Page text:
Conductor: Charles Dutoit
Berlioz: Roman Carnival Overture, Op. 9
Brahms: Concerto for Violin and Orchestra in D Major, Op. 77 - Joshua Bell
Prokofiev: Romeo et Juliet - Ballet Suite
The dreaded last day of the last leg of my fabulous tour had finally arrived, but at least I wouldn't attend just any final performance. I had been drooling outside Berlin's historical Konzerthaus every time I passed by harmoniously proportioned Gendarmenmarkt, and its October program was one of the first things I had checked once my travel plans had become more concrete. Apollo was obviously looking after me because there they were: the Royal Philharmonic Orchestra with Charles Dutoit and Joshua Bell, definitely sounding like the perfect company with whom to make it through the finish line. Of course, the fateful timing also meant that for the first time ever I found myself in the very odd position of only half-heartedly looking forward to a Joshua Bell performance, of no less than Brahms' formidable violin concerto in this case, but time's inexorable march could not be stopped, and at least the cup was half-way promisingly full.
Once there, the evening started on a slightly wrong note as I, along with many others, got (nicely) asked not to take pictures of the Konzerthaus' incredibly beautiful auditorium. After shooting to my heart's content everywhere I had gone during the past two weeks, it hadn't even occurred to me that it would be found objectionable on my very last stop. All the other venues apparently did not mind, maybe out of resignation (Can't beat the camera-toting masses), maybe out of common sense (Why resent free advertising?). This concert hall was probably the most spectacular I had seen so far, not so much for the opulence of its decorations than for the tasteful combination of its soothing colors, white statues and discreet ornaments, all anchored by an imposing silver organ looming over the stage. You felt your mind elevated by just being there.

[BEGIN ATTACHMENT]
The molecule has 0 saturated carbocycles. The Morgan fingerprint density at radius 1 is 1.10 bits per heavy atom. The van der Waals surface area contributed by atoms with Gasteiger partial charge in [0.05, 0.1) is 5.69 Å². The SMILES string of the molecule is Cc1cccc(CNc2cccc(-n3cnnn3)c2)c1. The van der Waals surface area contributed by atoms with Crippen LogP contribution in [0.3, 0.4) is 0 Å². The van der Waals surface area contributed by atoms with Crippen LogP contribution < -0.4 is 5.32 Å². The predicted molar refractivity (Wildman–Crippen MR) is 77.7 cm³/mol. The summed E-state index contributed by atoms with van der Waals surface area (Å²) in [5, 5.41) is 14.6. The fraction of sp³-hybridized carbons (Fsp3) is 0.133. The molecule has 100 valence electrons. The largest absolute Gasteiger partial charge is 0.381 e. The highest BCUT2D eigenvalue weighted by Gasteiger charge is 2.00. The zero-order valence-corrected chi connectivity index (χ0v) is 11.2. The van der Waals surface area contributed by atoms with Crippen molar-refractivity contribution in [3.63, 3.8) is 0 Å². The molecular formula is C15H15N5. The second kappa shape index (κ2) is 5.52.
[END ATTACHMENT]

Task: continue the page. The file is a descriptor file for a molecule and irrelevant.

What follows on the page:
Such a stunning place deserved stunning music, and everybody on that stage contributed to deliver just that. The first number by Berlioz, especially composed as a concert opener, fulfilled its purpose with brio. Starting slowly but then picking up pace, it quickly created a festive atmosphere.
It may never take the prime spot securely held by Tchaikovsky's in my heart, but Brahms' majestic violin concerto comes an extremely close second. One of the most popular and regularly performed works in classical music, it is also one of those timeless masterpieces that make the pulse of even non music lovers irresistibly go faster. Monday night, we were blessed to have Joshua Bell take full command of it and flawlessly work his way through the relentlessly challenging score, fiercely intense in the more dramatic moments, soaringly lyrical in the more introspective ones, completely freaking out the young, wide-eyed Italian violin student sitting next to me in the process. Bottom line is, if we cannot get Joseph Joachim to channel Brahms anymore, Joshua Bell will do just fine. Even more than fine, actually. One of the many highlights of the performance was a particularly moving Adagio whose ethereally graceful opening melody was eloquently carried out by the oboe before the violin made its subdued, dreamy entrance, taking us all on a short, but deeply thoughtful journey. Quickly shifting gears, the third movement provided spirited fireworks reminiscent of the joyful exuberance of Hungarian folk music and concluding this brilliant tour de force with flash and substance.
After extended and rapturous applause, Joshua Bell came back with something "a little silly" (As he rightfully pointed out, what can you play after Brahms?), but also full of fun and virtuosity: Souvenirs d'Amérique by Belgian violinist Henri Vieuxtemps, which, beside dazzling the audience with its smart, crafty variations on Yankee Doodle, was also a nice nod to my imminent return to the good old US of A.
Full-blown Romanticism was still in the air when the orchestra and its conductor came back for a lively assortment of excerpts from Prokofiev's Romeo and Juliet. Striking the perfect balance between technical precision and heart-felt sentimentality, the Royal Philharmonic Orchestra and Charles Dutoit kept this beloved ballet score going seamlessly despite playing only chosen parts of it. The superb string sections made sure that the famously gorgeous melodic lines rose and expanded in all their lusciousness, giving the music a true symphonic grandeur. Quite a way to end an evening, and my own Eastern European musical journey.
Mission accomplished! After mentally extending my most grateful thanks to Joshua, Charles and Co for totally rocking my last night out, I had to psychologically prepare myself to abandon this shamelessly self-indulgent dolce vita of feasts for the eye by day and feasts for the ear by night (not to forget those divine hot chocolate and pastry breaks!) and reluctantly fly back to Washington and the real world. The party is over for now, but while I am catching my breath (and paying my bills) on the other side of the pond, I am also making plans for my next expedition. So much music, so little time.